Recruiting in the IT industry: 7 Things that HR professionals can learn from developers

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They are still among the most sought-after employees: developers are desperately needed. So what can HR experts do to convince? First of all: learn from developers. Best of HR –®

Here writes for you:


Stefan Schwarzgruber Stefan SchwarzgruberStefan Schwarzgruber has been responsible for the business development of Stackoverflow in the DACH market since 2015.


Developer: Only 11 percent active on job search

HR personnel often face this challenge because there are too few skilled workers and very good developers are either difficult to find or difficult for their own Company to inspire. A labor market survey by the digital association BITKOM found that around 55.000 IT positions remained unfilled in Germany each year.

So there is a lot of activity in the HR departments and recruiting agencies that are looking for suitable specialist staff. But how do they recruit successfully and sustainably? And what do developers actually expect from employers? In a stack overflow developer survey, which surveyed more than 100.000 developers around the world, we found that just under 58 percent of developers are actively looking for a job. However, XNUMX percent are open to new job offers, which is a great opportunity for HR managers.

7 tips: That's what developers appreciate about the new job

For those who are curious about a job, the most important job criteria are, above all, which programming languages ​​are required of them and what their working environment and corporate culture look like. It's not about filling positions quickly.

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1. Training opportunities

Interestingly, most of the candidates only inquire after the salary and any additional benefits in the second step. More professional development opportunities and the teams they work with in future are more important for most developers.

Anyone who has opted for a career as a developer also chose the path of lifelong learning. This is the only way they can survive in the labor market, because almost every year new programming languages, technologies and (team) management styles are added.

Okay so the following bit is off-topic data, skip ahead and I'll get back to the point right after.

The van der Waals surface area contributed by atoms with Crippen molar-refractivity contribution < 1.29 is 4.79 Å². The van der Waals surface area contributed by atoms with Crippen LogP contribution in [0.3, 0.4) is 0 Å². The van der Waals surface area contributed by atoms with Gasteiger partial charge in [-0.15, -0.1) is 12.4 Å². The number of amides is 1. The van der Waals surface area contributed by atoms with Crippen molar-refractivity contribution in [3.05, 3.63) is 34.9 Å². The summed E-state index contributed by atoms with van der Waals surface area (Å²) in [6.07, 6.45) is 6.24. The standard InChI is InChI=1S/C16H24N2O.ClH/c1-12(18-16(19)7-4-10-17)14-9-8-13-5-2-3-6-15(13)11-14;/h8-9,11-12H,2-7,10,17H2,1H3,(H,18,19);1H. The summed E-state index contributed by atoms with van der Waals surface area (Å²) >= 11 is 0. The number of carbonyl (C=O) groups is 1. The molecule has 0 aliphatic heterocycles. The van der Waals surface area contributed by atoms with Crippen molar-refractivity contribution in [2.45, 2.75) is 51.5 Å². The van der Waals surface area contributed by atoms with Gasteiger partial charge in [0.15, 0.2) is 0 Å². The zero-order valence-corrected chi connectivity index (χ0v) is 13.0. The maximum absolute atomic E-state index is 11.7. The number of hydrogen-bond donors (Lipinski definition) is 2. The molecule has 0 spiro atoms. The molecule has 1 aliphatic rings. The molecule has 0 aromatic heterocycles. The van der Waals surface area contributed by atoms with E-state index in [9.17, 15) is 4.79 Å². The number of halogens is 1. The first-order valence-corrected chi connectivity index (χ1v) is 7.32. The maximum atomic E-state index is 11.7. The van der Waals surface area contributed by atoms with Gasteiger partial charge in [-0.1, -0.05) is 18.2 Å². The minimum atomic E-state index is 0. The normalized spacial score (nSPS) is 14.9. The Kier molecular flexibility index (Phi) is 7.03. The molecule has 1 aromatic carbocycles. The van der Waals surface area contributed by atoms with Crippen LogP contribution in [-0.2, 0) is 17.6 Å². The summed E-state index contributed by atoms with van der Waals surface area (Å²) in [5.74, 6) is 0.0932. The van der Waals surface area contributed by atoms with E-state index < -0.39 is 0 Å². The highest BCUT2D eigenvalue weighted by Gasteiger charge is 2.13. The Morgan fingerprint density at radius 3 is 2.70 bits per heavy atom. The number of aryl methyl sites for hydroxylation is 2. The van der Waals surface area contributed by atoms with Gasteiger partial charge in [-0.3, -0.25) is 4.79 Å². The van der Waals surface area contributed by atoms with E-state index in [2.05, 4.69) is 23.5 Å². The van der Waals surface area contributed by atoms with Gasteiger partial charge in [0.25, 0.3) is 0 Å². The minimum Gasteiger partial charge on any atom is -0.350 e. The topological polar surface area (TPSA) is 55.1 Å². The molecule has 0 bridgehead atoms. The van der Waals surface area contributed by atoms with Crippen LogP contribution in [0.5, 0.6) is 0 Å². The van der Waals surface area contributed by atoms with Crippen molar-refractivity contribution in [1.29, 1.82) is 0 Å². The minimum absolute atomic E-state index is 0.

2. Developer must fit the corporate culture

And what can HR managers and recruiters learn from this? That it's not always about the hard facts, but that many developers also appreciate “soft benefits”. And that it takes sophisticated strategies to convince developers of a position than to lure them with money.

For example, it is not effective to quickly hire only the very best developer to occupy a specific position or to continue projects. It is worth investing a little more time in a suitable candidate than just emphasizing that tasks can be completed quickly. But there are a few developer-friendly tips that recruiters and HR professionals can think about.

3. Recognize alternative educational pathways

What do Mark Zuckerberg, Thomas Anders and Günther Jauch have in common? Exactly, they all left their universities without a degree. In Germany, titles and certificates are still very popular, because one thing does not seem to have arrived in this country yet: you do not need a diploma to be really good at what you do.

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This shows up very much with developers, because they teach themselves a lot. About 90 percent state that they have taught themselves a new programming language, framework, or tool beyond their formal education (eg, through an online course, as 40 expressed percent in the survey).